Individual stores have had tremendous influence on clothing and fashion trends. HBC has begun to collect information on some of the most important individual stores. HBC is nmost familiar with American and British stores, but we have begun to collect information on other countries as well. Readers are incouraged to submit information on stores in their country to help expand this section of our website. Often such information is only available from nationals of the country involved, unless like Harrods are Au Louvre, the store has developed an international reputation.
Department stores are one of the many phenomenons that developed in the 19th century Victorian era and is in large measure a result of the rise of the middle class. The rise of large department stores represented a entirely new era in commercial retailing. But much more was involved. Department stores accompanied the developent of industrial mass production techniques for consumer goods. The stores also had a major imapct on the way in which men and women spent leisure time. They made shoping much more convenient. But department stores were than a huge emporium for purchasing a wide variety of goods. The stores strove to create an attractive if not glamorous environment in luxurious spaces that fundamentally changed the shopping experience making it much more enjoyable. Department stores came to epitomized the rise of the middle class and the consumerism of modern life.
We have given considrable attention to the big department stores and chain stores in HBC because they hasve become so important in modern merchandizing, especially of clothes. Here the rise of ready made clothes and the development of mail order caused major shidts in retailing. Today the internet is another major shift, but its full impact is yet to be seen. There are many other types of stores besides department and chain stores where clothes were sold. Some still esist and others have largely disappeared. This is a complicated topic because there have been substntial variations over time and among countries. The importance of these stores These stores were much more important in the 19th and early 20th century than they are today. This is a topic that is difficult to research. The big department and mail order stores are fairly easy to reserarch because they advertized and had catalogs. The many small shops and stores which sold clothes did not leave a historical paper trail that can as easily easily be followed. There is information available on these stores, but it is much less detailed and difficult to obtain.
HBC has developed information on the following department stores, clothing retailers, and mail order companies. We are just beginning to gather information on the individual stores. HBC would be interested in reader comments about the stores in their countries. We are interested in childhood memories as well as the current status of the stores.
HBC is developing information on the stores in specific countries as well as retailing trends in. Some of these stores are not large enough to be included in our list of major stores, but none the less the information about them includes valuable details about clothing and fashion trends in those countries. We have a good bit of information about American stores, but only limited information about stores and retail trends in other countries. Hope our international readers will provide us information on the stores that they remember as children.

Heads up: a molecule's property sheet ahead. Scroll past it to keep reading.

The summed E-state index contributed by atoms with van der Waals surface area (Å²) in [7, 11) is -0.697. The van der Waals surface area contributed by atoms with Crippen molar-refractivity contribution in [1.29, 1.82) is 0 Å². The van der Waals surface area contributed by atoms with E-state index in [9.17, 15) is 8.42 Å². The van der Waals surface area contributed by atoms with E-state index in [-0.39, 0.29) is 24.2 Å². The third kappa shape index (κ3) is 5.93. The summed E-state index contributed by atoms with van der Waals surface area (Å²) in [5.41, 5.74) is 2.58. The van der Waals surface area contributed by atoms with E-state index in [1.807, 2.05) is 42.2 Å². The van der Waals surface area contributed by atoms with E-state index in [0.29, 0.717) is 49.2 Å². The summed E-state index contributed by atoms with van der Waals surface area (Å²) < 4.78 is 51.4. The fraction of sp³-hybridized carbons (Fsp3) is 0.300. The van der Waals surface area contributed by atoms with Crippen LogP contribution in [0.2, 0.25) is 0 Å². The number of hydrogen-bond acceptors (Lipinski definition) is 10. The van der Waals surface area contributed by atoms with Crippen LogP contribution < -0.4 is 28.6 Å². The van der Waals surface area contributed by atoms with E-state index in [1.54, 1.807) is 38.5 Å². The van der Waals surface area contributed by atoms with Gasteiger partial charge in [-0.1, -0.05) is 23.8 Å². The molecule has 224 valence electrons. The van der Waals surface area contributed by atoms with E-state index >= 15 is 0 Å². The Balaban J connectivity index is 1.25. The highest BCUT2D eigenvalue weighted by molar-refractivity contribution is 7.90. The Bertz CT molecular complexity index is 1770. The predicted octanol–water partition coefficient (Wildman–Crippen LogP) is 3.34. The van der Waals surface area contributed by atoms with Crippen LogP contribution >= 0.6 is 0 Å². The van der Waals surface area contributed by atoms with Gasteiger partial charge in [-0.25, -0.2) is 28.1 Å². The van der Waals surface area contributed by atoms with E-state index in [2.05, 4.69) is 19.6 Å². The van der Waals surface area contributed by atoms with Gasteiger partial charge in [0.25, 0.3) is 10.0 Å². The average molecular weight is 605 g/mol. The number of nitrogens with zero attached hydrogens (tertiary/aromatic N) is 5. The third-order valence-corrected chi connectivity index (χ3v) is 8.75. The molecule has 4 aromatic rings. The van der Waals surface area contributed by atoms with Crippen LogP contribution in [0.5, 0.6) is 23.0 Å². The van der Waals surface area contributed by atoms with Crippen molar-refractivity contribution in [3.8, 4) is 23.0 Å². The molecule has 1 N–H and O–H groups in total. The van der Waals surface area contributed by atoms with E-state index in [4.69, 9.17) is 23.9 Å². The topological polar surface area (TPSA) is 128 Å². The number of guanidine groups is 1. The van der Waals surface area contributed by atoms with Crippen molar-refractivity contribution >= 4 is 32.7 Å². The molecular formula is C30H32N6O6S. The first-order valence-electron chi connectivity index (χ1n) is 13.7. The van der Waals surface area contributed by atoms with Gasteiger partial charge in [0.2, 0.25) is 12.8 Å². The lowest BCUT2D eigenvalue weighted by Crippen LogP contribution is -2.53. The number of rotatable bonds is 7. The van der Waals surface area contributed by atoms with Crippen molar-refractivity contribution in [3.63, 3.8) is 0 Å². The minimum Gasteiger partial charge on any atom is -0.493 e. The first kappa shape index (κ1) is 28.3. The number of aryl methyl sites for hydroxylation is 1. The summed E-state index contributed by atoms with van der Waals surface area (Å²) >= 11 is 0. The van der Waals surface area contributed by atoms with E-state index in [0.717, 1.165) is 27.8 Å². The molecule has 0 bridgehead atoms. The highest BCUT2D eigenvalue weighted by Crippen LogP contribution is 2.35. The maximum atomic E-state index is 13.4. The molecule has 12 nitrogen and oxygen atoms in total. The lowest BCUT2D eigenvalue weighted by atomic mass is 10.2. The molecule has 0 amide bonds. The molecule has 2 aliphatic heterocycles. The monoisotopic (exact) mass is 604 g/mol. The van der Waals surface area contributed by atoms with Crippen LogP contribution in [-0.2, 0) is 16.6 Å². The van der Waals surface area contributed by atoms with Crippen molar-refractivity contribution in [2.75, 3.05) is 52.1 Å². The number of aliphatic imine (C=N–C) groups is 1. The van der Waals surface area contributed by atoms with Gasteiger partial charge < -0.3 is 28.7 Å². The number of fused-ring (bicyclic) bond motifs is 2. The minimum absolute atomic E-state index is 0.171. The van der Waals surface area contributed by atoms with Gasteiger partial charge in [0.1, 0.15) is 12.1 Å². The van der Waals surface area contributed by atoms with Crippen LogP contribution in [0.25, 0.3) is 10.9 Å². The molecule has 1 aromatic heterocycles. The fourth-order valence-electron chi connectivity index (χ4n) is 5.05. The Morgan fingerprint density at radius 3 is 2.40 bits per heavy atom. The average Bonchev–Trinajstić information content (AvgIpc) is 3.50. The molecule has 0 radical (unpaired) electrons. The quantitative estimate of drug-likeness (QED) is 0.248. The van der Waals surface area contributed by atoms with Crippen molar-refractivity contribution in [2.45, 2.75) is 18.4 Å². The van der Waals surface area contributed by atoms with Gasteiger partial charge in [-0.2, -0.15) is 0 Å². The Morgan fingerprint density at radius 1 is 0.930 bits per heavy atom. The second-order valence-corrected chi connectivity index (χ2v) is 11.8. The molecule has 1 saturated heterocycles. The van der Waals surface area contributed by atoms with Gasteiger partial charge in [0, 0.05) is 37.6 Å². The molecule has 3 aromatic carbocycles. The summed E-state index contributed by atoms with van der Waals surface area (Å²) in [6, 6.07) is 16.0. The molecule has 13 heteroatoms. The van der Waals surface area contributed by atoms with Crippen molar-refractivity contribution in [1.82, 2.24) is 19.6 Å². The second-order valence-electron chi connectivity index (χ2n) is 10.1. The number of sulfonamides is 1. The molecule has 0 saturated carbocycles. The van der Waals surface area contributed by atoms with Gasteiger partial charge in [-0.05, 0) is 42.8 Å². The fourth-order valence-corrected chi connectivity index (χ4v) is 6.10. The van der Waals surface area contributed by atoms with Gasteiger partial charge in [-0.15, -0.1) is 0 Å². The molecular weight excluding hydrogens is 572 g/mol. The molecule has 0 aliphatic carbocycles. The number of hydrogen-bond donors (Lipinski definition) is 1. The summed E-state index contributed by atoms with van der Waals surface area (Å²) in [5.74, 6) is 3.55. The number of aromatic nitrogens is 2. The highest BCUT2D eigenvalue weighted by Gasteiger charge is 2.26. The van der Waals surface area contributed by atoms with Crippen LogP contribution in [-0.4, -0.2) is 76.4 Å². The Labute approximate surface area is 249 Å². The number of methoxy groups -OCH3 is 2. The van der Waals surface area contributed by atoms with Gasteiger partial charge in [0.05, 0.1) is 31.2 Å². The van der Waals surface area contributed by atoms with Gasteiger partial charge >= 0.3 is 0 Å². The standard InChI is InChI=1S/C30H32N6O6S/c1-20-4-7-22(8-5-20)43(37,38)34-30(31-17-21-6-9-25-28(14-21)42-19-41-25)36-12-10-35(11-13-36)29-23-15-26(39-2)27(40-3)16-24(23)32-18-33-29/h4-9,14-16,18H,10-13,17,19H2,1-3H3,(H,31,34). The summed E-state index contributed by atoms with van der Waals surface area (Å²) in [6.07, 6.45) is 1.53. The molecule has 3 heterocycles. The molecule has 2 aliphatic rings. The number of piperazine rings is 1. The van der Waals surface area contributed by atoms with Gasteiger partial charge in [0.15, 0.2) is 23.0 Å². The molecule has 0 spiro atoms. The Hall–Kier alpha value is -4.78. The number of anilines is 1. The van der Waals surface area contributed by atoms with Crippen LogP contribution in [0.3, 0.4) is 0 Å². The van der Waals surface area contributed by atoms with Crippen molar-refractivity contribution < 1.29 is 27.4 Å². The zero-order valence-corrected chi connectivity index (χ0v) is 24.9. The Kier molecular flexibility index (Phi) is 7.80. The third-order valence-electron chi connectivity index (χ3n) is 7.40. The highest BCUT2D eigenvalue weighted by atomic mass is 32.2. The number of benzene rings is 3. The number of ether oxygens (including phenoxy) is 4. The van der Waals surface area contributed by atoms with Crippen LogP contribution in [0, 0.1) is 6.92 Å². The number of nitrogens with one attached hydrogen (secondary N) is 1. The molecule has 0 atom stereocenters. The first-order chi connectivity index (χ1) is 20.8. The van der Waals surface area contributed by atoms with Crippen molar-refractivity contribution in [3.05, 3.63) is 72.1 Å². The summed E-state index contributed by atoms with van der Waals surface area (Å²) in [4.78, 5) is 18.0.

Social class had a major impact on clothing purchases. Clothing was much more expensive in real terms, as a percentage of ones income, than is the case today. Clothing for the average person involved a major expenditure and had to be carefully considered. The reason that clothing was so expensive was that until well into the second half of the 19th century there were fe readtmade garments. People with sufficent money purchased fabric and the trimmings as well as linings (much more common in the 19th century than today) and then had a tailor or dressmaker actually make the garments. The amount of handwork involved made this an expensive proposition. Many made garments at home, sometimes with homespun cloth. But this required considerable effort and without sewing machines and graded patterns, the results were often not very appealing.
Primarily affluent and middle class children in the early 19th century wore clothes specically styled for children. Given the cost of clothes, working class people bought practical garments made out of hard-wearing material. Often parents would cut down old clothes for their children. Thus they in fact wore adult-styled clothes.
Long before the Montgomery Ward mailorder catalogs that revolutionized retailing in rural areas and small towns, fashion and clothing was distributed by travelling salesmen called pedlars or drummers. There were names common in specific countrirs. In Britain they were called Manchester men, Scotchmen, Talleymen or packmen. Often there were specific days selected for markets and these pedlers would set up a display of their goods.
Used clothing was an important commodity in the 19th century. Many working class people could simply not afford to buy their clothing new. Major cities often had established used clothing markets. London had such markets in Petticoat Lane and Rosemary Lane. Another was Camp Field in Manchester. Rag and bone men were common in cities all over Europe in the 19th and ecen early 20th century.
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